Analysis & Projections

Updated Buildings Sector Appliance and Equipment Costs and Efficiency

Release date: April 15, 2015


Energy used in the residential and commercial sectors provides a wide range of services: heating, cooling, lighting, refrigeration, cooking, and numerous other end uses.

The U.S. Energy Information Administration (EIA) conducts multiple building-sector surveys, the Residential Energy Consumption Survey (RECS) and Commercial Buildings Energy Consumption Survey (CBECS), that provide information on the equipment stock and energy consumption within existing buildings. However, these surveys do not directly gather other information that is important to forecasting future energy consumption, such as equipment cost information or nameplate efficiency ratings.

The Residential Demand Module (RDM) and Commercial Demand Module (CDM) of the National Energy Modeling System (NEMS) contain equipment cost and performance technology "menus" that represent competing options for most of the major end uses. Multiple equipment classes and types are represented in these menus so that the projected equipment stock can change over time in response to fuel prices and other factors that affect equipment choice, such as appliance standards. The equipment menus interact with other NEMS parameters to determine market shares, equipment efficiency levels, cost estimates, and equipment interactions,1 and are used to translate service demand into energy demand.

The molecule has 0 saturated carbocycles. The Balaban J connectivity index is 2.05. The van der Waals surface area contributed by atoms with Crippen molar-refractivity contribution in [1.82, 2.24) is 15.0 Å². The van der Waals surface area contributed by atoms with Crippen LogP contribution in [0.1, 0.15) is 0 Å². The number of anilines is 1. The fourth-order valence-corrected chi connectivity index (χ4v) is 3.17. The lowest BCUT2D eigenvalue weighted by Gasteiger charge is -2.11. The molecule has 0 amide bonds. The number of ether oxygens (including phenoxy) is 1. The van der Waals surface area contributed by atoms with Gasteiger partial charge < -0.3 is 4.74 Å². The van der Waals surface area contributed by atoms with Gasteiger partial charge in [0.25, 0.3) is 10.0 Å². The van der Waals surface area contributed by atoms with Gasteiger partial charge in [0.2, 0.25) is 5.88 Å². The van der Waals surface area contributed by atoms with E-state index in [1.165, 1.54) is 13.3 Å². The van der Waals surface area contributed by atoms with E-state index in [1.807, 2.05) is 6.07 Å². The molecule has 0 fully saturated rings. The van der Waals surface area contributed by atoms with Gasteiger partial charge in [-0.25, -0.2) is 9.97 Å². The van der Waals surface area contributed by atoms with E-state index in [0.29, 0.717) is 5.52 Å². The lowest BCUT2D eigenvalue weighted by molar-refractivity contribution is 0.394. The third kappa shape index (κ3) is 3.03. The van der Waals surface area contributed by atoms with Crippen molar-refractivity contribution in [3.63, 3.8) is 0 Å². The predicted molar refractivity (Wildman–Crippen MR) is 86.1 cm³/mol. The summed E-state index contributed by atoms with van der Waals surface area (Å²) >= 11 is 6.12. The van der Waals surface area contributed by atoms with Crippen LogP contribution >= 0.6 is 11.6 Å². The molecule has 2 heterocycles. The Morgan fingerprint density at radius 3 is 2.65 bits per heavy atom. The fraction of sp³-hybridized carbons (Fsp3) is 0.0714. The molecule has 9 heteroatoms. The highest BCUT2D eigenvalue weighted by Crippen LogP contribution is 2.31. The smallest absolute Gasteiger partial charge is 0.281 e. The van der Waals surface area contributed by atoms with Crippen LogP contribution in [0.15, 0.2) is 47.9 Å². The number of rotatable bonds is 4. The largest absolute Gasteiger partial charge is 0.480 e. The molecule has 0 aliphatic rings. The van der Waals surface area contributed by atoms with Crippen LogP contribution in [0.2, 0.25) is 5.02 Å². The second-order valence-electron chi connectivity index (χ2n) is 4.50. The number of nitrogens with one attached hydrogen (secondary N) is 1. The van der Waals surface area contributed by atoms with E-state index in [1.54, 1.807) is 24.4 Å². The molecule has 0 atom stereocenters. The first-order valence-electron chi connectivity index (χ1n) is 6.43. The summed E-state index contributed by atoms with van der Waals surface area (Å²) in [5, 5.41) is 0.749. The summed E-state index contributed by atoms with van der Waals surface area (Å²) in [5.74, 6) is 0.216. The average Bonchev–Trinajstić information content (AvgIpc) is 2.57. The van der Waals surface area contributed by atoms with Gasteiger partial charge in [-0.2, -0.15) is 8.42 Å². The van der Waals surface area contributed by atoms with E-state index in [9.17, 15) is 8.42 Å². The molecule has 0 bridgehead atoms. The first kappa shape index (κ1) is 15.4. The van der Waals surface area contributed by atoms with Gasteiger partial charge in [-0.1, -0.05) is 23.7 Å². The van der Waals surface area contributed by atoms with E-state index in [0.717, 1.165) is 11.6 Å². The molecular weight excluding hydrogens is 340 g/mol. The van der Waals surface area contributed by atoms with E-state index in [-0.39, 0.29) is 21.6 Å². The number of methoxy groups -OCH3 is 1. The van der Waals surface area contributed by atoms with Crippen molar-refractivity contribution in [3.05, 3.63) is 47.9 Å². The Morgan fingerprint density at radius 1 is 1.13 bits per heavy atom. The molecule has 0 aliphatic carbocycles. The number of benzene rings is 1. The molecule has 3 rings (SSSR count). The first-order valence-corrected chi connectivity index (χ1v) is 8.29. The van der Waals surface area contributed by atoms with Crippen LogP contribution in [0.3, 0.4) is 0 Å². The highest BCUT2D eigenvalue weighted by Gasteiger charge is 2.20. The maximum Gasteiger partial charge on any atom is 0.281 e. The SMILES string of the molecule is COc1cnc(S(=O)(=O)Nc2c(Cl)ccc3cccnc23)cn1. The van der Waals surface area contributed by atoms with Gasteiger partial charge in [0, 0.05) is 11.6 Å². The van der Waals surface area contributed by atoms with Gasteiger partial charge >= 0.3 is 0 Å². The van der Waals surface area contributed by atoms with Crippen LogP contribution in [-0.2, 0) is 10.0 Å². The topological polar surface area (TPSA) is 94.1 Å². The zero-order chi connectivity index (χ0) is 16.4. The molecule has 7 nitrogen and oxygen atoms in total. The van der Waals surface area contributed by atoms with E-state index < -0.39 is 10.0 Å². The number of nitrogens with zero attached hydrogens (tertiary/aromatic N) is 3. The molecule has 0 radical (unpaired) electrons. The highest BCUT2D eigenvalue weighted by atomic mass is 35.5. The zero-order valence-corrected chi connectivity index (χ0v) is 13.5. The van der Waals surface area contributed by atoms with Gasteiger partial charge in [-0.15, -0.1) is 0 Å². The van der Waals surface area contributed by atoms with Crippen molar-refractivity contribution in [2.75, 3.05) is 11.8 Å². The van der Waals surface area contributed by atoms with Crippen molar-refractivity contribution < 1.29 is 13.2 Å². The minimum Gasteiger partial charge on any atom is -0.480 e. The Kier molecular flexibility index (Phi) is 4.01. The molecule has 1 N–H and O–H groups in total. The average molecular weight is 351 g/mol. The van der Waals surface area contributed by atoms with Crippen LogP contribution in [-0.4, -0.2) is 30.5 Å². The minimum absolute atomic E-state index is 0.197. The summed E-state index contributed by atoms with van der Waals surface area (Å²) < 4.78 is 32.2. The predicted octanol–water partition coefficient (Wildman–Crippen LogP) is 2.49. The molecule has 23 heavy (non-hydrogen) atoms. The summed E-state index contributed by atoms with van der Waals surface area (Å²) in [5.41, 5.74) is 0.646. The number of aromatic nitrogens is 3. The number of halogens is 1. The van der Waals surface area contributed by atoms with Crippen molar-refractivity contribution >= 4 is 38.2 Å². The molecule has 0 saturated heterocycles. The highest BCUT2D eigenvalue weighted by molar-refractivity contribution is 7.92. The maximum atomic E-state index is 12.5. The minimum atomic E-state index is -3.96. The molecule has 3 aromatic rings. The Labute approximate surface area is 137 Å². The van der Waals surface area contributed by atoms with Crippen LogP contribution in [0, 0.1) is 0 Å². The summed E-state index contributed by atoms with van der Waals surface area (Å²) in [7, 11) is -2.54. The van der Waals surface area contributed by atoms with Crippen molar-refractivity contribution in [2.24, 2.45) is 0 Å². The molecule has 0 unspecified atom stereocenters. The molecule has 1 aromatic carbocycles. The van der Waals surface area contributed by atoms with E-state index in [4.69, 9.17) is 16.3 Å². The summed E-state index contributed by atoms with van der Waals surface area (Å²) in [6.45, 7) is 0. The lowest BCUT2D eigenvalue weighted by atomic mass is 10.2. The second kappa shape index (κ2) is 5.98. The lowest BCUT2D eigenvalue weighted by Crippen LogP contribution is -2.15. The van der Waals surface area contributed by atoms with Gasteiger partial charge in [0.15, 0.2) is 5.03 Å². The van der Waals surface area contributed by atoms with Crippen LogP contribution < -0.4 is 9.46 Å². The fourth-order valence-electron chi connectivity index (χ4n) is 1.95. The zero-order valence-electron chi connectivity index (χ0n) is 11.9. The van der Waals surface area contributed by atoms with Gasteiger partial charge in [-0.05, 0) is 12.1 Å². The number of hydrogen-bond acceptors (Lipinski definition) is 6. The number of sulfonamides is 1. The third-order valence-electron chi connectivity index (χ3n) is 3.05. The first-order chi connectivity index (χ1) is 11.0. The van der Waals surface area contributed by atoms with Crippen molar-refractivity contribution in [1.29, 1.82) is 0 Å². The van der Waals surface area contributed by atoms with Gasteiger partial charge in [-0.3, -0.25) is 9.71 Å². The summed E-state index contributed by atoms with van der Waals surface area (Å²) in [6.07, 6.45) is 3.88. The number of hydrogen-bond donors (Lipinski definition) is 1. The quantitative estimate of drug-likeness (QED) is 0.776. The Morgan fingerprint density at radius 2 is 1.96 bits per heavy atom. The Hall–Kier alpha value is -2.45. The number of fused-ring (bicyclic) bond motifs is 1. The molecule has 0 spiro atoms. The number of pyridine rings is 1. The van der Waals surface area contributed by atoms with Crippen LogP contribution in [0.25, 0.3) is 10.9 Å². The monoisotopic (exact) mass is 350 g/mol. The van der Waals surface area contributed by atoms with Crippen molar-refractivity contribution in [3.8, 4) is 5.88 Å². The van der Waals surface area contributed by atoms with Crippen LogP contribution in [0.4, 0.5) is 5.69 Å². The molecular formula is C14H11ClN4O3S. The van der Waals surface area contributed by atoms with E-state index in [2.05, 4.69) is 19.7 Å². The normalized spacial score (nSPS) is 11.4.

The contract reports in Appendices A-D provide the information basis upon which these menus can be built with a consistent perspective on cost and efficiency characterizations across equipment and fuel types. Previous editions of the Annual Energy Outlook (AEO) used similar contract reports.

Appendices A and B constitute one set of reports that characterizes most major residential equipment and commercial heating, cooling, and water heating equipment. Appendix A is used in developing Reference case projections, while Appendix B is used in developing advanced technology cases.2 These assumptions were developed and implemented during the AEO2015 cycle.

Appendices C and D constitute another set of reports that characterizes residential and commercial lighting, as well as commercial ventilation and refrigeration equipment. Appendix C is used in developing the Reference case, while Appendix D is used in developing advanced technology cases. These assumptions were developed and implemented during the AEO2013 cycle.

When referencing the contract reports in Appendices A-D, they should be cited as reports by Navigant Consulting, Inc. and Leidos (formerly SAIC) prepared for the U.S. Energy Information Administration.

Footnotes

1Examples of equipment interactions are solar water heaters that supplement traditional water heaters, clothes washers that reduce the need for clothes drying, or water heaters that provide dishwashers and clothes washers with heated water.

2In addition to the Reference case, the demand sectors also project scenarios to explore different assumptions for the cost and performance of future technologies. For the more optimistic cases, some equipment achieves lower life-cycle costs through improved efficiency or lower upfront costs, or both. The contracted reports provide a base case and an advanced case for modeling the AEO Reference case along with the more optimistic cases. Advanced case assumptions are used to develop side cases for full AEO report years that include such analyses.